In March 2017, staff members from Nuru Ethiopia visited the original Nuru project in Isibania, Kenya. None of the Ethiopian staff had ever left their home country and two of them were taking their first flight ever. As the airplane departed Addis Ababa, destined for Nairobi, the staff members clenched their jaws and tightly gripped their armrests. An expression of fear mixed with excitement was written on their faces. But as the plane leveled off, their hands and jaws relaxed, the fear disappeared from their eyes, and looks of wonder were exchanged between them as they peered out the window at the shrinking landscape below.
As Nuru works to build the leadership capacity of all our staff and programs, we find that regional learning exchanges can be invaluable. Talking through the challenges of implementation and solutions with others doing similar work in a different context can provide new and practical ideas for continual improvement.
Nuru Kenya has worked with farmers in and around Isibania for more than 8 years and has seen many successes, faced many challenges, and overcome these challenges with locally-led, sustainable solutions. Their local capacity and leadership makes them a pillar of light in an NGO world that is typically run by Westerners. As Nuru Ethiopia gears up for the exit of expatriates from Ethiopia, a learning exchange between the two staffs seemed appropriate. Between Nuru Ethiopia and Nuru Kenya, Nuru’s past and lessons learned could be discussed. The conversations generated around Nuru’s future, however, will also help guide our model forward.
We often think about cultural sensitivity and cultural exchange from an American’s perspective. We contemplate how the culture we are about to immerse ourselves in is different than the United States’ and how we can prepare ourselves for things unfamiliar and strange: the new food, new language, and different style of dress, communication, and lifestyle. But culture shock is real for everyone.While Ethiopia and Kenya share a border, they are very different from each other. This trip was a time to bridge new cultures and share experiences, which proved extremely exciting!
The week in Isibania was filled with apprehension, surprise, laughter, and learning. It turns out our Ethiopian travelers were not very fond of the staple food, ugali, which is made from maize meal and water, and they deeply missed Ethiopia’s traditional food, injeera, made from teff (a local grain). But they found other delights in milk tea, the markets full of colorful fabric, and trekking to the field to visit with Nuru Kenya farmers.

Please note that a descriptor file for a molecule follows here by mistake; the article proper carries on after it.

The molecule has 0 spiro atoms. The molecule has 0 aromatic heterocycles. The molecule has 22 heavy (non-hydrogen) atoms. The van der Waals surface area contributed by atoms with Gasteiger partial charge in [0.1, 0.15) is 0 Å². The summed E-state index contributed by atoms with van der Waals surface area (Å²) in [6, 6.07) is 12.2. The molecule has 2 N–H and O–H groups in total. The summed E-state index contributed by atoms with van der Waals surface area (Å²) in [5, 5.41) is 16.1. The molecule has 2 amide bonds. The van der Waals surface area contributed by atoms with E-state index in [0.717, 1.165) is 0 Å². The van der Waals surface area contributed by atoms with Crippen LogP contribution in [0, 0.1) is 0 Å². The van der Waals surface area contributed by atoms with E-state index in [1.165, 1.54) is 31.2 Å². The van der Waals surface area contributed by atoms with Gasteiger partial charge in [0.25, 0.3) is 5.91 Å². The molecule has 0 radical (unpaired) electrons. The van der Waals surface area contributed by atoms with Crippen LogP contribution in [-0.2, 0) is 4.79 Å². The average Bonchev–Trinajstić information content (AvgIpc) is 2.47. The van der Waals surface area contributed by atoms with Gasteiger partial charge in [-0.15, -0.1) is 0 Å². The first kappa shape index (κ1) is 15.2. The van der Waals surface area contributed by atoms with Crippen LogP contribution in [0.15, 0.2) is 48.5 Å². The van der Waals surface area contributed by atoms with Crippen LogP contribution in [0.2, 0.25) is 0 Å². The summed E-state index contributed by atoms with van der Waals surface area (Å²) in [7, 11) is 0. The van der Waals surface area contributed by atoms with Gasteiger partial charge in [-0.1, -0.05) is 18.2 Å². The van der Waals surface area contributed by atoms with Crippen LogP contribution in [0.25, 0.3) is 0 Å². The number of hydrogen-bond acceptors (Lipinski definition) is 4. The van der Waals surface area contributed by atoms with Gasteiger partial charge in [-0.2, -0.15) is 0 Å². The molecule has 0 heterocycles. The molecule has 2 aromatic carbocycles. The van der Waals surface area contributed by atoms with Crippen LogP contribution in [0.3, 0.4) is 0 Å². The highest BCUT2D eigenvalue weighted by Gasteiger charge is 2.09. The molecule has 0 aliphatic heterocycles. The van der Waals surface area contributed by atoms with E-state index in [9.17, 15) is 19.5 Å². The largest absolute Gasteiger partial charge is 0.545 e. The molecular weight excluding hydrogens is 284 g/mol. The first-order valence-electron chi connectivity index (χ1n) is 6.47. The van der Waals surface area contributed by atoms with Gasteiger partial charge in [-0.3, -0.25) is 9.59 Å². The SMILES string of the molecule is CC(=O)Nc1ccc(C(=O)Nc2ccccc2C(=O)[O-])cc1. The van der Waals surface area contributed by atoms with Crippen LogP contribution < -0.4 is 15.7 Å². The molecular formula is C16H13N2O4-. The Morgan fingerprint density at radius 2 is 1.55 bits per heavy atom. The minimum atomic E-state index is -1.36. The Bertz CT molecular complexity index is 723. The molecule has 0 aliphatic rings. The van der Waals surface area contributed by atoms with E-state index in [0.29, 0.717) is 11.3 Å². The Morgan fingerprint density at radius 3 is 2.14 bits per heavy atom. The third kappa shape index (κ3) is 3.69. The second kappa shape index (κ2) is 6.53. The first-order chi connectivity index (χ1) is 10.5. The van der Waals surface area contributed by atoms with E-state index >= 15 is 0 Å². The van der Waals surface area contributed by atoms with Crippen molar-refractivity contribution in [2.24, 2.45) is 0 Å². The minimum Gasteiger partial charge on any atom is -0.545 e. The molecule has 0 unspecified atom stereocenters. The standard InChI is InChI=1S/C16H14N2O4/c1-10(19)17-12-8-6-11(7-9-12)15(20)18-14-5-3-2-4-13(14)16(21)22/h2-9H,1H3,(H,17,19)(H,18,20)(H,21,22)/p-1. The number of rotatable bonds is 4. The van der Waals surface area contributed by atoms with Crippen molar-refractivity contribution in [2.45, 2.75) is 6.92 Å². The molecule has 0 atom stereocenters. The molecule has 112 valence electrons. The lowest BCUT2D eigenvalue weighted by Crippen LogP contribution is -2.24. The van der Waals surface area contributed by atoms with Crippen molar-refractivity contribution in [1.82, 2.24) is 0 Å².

Zelalem Abera, Nuru Ethiopia Healthcare Program Manager and Feven Yimer, Education Program Manager, respectively, filled their days meeting with their Nuru Kenya counterparts. They built friendships and gained insight on common problems by exchanging ideas and shared experiences. Abera and Yimer both benefited greatly from the transfer of knowledge.
Nuru Ethiopia Healthcare and Education programs are in their second year of implementation in our project site of Zefine, Southern Nations Nationalities and Peoples Region, Ethiopia. Recently the Nuru Kenya project has adjusted its model to follow Ethiopia’s lead in working with farmers through cooperatives. Because of this switch, it was highly beneficial for Nuru Ethiopia and Nuru Kenya Program Managers to sit together and discuss the challenges being faced with the cooperative model, the successful implementation methods, and the progress seen using cooperatives. Nuru Ethiopia also gained much insight from Nuru Kenya’s near-decade of experience using Nuru’s integrated model.
Abera left Kenya with deeper insight into the value of using tailored interpersonal communication when visiting Nuru households, specifically to talk with mothers and families about their knowledge and attitudes toward healthy behaviors. Yimer departed Kenya with plans to research further how Nuru can collaborate with local schools more during the after-school Reading Camps for children in order to ensure the government feels ownership of these invaluable reading programs.
Watching two strangers, from different contexts, work diligently and passionately together to form solutions and create new theories to end extreme poverty was an amazing sight. The local leaders of Nuru Ethiopia and Nuru Kenya have big plans for Nuru and for ending extreme poverty in their respective communities. The countries and cultures may have different nuances, but the goal is still the same. Having the opportunity to join forces, bounce around new ideas, delve into what it means to create sustainable programs and cooperatives – this is what the week looked like. Nuru has built different projects in different countries and Nuru has built the capacity of local leaders in varying contexts; but at the end of the day – everyone is part of the Nuru family, and all are working toward the same vision of ending extreme poverty in rural Africa.